Towards the first railway cybersecurity international standard - why standards are important for secure railways

Cybersecurity standards, such as CENELEC TS-50701 and IEC 62443 are quietly at work, ensuring the robust security and resilient operation of our critical rolling stock and rail infrastructure. Standards are sometimes overlooked, but they are an important element in protecting our transport networks from potential cyber threats. 

Being at the forefront of shaping the first first railway cybersecurity international standard, hear from Eddy Thésée, VP of Cybersecurity Products & Solutions at Alstom, to understand the importance of adopting standards for rail companies. 


"Standards are a crucial foundation for trust and interoperability in the rail industry. They provide a common language for stakeholders, ensuring consistent security practices across the entire ecosystem."

Eddy Thésée
VP Cybersecurity Products & Solutions at Alstom

A new international standard for the railway industry

Cybersecurity standards are empowering the rail industry to better protect against cyber threats. The widely adopted IEC 62443 already provides a comprehensive framework for securing industrial automation and control systems, including rail networks, devices, and operations centers.

Despite its coverage, IEC 62443 lacks a proven track record for mixed distributed systems – an essential characteristic of railway systems - which is where the CENELEC technical standard, TS 50701, comes in to address the gaps. With TS 50701 laying the foundation towards the first railway cybersecurity international standard (IEC 63452), the future IEC 63452 standard will unify cybersecurity management in railway systems, tailored to the sector's specific operational environment, building on top of the IEC 62443 series.

Why are cybersecurity standards important?

  • Threat identification and risk assessment: Understanding vulnerabilities and prioritising mitigation strategies.
  • Security controls: Implementing measures like network segmentation, access control, and intrusion detection.
  • Incident response: Establishing clear procedures for identifying, containing, and recovering from cyberattacks.
  • Patch management: Keeping systems updated with the latest security fixes.

"The new standards provide powerful tools for building a layered defense against cyber threats," explains Eddy. "They offer a holistic approach that addresses vulnerabilities across the entire system, from trains to back-office IT and remote shared resources."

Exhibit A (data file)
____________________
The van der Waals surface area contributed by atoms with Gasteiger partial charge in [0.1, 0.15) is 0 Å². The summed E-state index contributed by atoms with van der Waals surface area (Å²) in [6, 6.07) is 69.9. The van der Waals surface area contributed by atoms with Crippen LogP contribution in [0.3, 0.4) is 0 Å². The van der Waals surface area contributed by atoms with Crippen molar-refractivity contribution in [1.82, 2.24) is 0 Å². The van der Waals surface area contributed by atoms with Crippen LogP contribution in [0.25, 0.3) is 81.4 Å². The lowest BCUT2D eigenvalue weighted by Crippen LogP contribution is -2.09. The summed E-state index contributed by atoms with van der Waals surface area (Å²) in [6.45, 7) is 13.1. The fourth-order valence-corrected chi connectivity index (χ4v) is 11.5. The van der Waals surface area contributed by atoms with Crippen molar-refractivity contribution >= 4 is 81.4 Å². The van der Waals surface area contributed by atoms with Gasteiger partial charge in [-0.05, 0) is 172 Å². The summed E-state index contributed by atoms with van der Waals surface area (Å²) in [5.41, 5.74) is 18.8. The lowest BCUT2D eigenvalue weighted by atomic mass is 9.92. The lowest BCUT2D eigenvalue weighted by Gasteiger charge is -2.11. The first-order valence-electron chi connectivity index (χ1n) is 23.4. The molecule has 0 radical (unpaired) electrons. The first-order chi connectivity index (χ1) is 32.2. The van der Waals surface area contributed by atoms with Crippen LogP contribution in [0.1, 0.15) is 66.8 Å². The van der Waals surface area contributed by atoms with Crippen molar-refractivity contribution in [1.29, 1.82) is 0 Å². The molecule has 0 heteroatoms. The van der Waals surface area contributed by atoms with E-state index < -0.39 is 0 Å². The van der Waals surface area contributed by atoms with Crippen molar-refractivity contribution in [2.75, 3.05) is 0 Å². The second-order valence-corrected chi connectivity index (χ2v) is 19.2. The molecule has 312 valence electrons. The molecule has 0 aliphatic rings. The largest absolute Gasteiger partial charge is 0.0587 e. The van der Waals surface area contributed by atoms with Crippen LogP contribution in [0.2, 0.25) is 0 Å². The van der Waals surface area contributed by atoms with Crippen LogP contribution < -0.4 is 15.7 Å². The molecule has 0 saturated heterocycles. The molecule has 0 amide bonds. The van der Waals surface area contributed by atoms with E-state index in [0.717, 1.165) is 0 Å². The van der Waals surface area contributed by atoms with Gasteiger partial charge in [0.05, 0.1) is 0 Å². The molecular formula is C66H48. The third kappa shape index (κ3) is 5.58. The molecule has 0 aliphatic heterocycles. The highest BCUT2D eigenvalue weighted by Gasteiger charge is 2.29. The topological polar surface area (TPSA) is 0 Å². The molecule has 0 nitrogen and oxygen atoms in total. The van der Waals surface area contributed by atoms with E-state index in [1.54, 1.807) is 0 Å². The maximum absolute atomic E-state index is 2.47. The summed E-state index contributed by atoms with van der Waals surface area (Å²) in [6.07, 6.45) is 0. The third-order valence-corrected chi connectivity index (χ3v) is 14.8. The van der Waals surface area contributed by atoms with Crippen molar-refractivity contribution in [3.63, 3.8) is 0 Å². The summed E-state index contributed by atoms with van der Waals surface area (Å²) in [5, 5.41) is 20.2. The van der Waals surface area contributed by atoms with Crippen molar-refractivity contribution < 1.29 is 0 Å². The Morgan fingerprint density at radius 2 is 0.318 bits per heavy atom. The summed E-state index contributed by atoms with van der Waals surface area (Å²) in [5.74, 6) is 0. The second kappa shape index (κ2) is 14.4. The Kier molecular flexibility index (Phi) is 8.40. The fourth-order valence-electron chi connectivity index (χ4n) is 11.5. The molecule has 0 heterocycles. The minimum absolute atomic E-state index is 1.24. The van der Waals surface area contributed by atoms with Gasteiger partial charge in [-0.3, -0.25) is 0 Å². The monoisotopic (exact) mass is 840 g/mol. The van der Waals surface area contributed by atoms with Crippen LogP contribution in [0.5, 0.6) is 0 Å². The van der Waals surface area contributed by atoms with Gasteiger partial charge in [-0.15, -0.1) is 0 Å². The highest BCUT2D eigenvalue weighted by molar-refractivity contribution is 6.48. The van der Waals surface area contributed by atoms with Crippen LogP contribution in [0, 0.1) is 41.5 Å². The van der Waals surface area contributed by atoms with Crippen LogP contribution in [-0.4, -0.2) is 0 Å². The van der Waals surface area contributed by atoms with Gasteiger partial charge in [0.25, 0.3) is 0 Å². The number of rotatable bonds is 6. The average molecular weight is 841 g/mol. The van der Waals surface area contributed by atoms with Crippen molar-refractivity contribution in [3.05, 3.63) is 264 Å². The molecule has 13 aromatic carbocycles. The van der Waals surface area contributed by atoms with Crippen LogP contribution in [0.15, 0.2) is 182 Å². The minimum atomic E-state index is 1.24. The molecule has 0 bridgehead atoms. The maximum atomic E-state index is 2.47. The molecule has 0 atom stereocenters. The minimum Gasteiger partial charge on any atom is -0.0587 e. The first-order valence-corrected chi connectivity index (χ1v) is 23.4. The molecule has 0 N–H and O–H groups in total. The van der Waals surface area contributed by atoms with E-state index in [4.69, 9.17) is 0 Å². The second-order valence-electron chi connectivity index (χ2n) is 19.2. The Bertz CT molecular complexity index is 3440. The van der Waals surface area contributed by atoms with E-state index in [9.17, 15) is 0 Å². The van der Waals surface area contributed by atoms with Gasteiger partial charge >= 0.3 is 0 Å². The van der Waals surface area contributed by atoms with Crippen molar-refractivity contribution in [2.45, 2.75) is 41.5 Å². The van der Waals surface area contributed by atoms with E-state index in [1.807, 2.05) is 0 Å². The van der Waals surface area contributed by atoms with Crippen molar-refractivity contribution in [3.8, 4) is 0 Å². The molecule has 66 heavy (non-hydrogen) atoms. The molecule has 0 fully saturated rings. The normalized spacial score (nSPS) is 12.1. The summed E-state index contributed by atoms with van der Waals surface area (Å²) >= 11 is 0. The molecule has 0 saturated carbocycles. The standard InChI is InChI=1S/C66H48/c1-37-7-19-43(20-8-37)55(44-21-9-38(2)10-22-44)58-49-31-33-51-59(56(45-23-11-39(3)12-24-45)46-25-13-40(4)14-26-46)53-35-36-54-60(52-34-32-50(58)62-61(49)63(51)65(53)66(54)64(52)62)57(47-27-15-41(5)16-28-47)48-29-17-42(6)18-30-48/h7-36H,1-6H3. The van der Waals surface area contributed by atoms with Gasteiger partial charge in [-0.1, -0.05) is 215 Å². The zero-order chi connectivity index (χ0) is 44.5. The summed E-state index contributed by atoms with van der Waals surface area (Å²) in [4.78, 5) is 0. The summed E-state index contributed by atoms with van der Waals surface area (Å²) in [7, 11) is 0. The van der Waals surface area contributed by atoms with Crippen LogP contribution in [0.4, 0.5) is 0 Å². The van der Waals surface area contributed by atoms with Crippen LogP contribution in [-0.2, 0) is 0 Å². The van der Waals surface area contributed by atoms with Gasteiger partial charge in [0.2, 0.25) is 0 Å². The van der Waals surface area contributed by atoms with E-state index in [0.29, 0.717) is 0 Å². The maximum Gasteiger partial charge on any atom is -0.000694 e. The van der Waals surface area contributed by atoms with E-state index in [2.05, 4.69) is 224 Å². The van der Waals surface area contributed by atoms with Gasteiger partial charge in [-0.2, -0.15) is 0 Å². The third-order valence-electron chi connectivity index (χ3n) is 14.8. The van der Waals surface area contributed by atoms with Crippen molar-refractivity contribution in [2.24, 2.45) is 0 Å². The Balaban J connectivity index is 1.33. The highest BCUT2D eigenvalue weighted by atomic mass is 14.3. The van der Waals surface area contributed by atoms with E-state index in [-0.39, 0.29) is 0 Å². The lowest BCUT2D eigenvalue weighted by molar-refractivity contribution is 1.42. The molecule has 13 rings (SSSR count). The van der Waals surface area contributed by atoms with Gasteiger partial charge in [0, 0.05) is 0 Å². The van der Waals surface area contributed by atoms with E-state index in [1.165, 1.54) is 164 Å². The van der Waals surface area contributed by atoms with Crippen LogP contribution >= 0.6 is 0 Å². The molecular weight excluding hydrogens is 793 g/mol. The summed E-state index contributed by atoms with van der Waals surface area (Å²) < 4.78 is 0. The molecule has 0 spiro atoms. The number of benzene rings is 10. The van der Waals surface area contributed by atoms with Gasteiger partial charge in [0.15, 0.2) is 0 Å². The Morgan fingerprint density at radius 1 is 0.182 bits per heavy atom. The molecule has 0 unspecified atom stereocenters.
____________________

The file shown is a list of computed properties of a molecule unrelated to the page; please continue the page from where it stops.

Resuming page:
Alstom, a key player in shaping the standards

Alstom recognises the transformative potential of industry standards and actively contributes to shaping them. Here are four ways that we leverage and interpret these standards to benefit rail companies. 

  1. Future-proofing security: "Cyber threats are constantly evolving," says Eddy. "The new standards are designed to be flexible and adaptable, allowing us to stay ahead of the curve and ensure long-term cybersecurity." By adhering to these standards, rail companies can be confident their systems are built with future threats in mind.
  2. Enhanced efficiency: Standardised security practices across the supply chain streamline communication and collaboration. This reduces integration costs, accelerates project timelines, and facilitates interoperability between different systems and vendors.
  3. Best practice for security operations and maintenance of effective defense: At Alstom, we see the new standards as a way for rail companies to achieve a higher level of security awareness in their daily operations by driving a proactive security culture, where trainings and internal audits become a standard practice fortifying the company's overall cybersecurity posture.
  4. Building trust and transparency: Compliance with industry-recognised standards demonstrates a commitment to robust cybersecurity. This fosters trust with regulators, passengers, and other stakeholders, ultimately enhancing the reputation of the rail industry.
  • ISO 27001

    ISO 27001

  • ‎TS50701


  • ‎ IEC 62443

    ‎ IEC 62443

The future of cybersecurity standards

For rail companies seeking to capitalise on the efficiency and innovation of digitalisation, adopting these new standards is not just an option, it's a necessity. Eddy concludes, "By making cybersecurity a core part of their digital transformation journey, rail companies can unlock the full potential of technology while safeguarding their vital networks and operations."

The journey towards a truly secure and connected rail network starts with a seemingly invisible force: standards, to structure our industry, and regulations. By working together and embracing these powerful tools, the rail industry can build a future where security is not just an afterthought, but a cornerstone of progress.

ISO 27001 – Standard for information security management systems (ISMS).

IEC 62443 – Series of standards that define requirements and processes for implementing and maintaining electronically secure industrial automation and control systems (IACS).

CLC/TS 50701 - Technical Specification introducing requirements and recommendations to address cyber security within the railway sector. TS 50701 has been offered to the IEC to become an international standard and is currently being developed as IEC 63452.

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